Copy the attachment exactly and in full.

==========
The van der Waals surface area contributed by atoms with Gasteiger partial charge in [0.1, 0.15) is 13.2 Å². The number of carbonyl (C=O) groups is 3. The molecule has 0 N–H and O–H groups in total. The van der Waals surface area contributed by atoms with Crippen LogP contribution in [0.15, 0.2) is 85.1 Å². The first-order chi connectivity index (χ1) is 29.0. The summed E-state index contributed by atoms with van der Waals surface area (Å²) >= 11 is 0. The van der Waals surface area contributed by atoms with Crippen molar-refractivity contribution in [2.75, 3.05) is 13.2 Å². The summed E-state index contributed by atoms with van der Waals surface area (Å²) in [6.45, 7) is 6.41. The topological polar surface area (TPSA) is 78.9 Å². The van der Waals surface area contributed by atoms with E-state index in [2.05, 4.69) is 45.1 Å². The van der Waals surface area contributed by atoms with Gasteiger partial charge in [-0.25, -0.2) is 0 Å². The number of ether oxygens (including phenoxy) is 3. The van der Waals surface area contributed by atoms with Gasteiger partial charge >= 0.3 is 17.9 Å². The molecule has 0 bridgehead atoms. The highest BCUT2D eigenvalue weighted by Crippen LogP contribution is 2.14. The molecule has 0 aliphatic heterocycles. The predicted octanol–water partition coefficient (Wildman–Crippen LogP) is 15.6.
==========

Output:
The van der Waals surface area contributed by atoms with Gasteiger partial charge in [0.1, 0.15) is 13.2 Å². The number of carbonyl (C=O) groups is 3. The molecule has 0 N–H and O–H groups in total. The van der Waals surface area contributed by atoms with Crippen LogP contribution in [0.15, 0.2) is 85.1 Å². The first-order chi connectivity index (χ1) is 29.0. The summed E-state index contributed by atoms with van der Waals surface area (Å²) >= 11 is 0. The van der Waals surface area contributed by atoms with Crippen molar-refractivity contribution in [2.75, 3.05) is 13.2 Å². The summed E-state index contributed by atoms with van der Waals surface area (Å²) in [6.45, 7) is 6.41. The topological polar surface area (TPSA) is 78.9 Å². The van der Waals surface area contributed by atoms with E-state index in [2.05, 4.69) is 45.1 Å². The van der Waals surface area contributed by atoms with Gasteiger partial charge in [-0.25, -0.2) is 0 Å². The number of ether oxygens (including phenoxy) is 3. The van der Waals surface area contributed by atoms with Gasteiger partial charge >= 0.3 is 17.9 Å². The molecule has 0 bridgehead atoms. The highest BCUT2D eigenvalue weighted by Crippen LogP contribution is 2.14. The molecule has 0 aliphatic heterocycles. The predicted octanol–water partition coefficient (Wildman–Crippen LogP) is 15.6.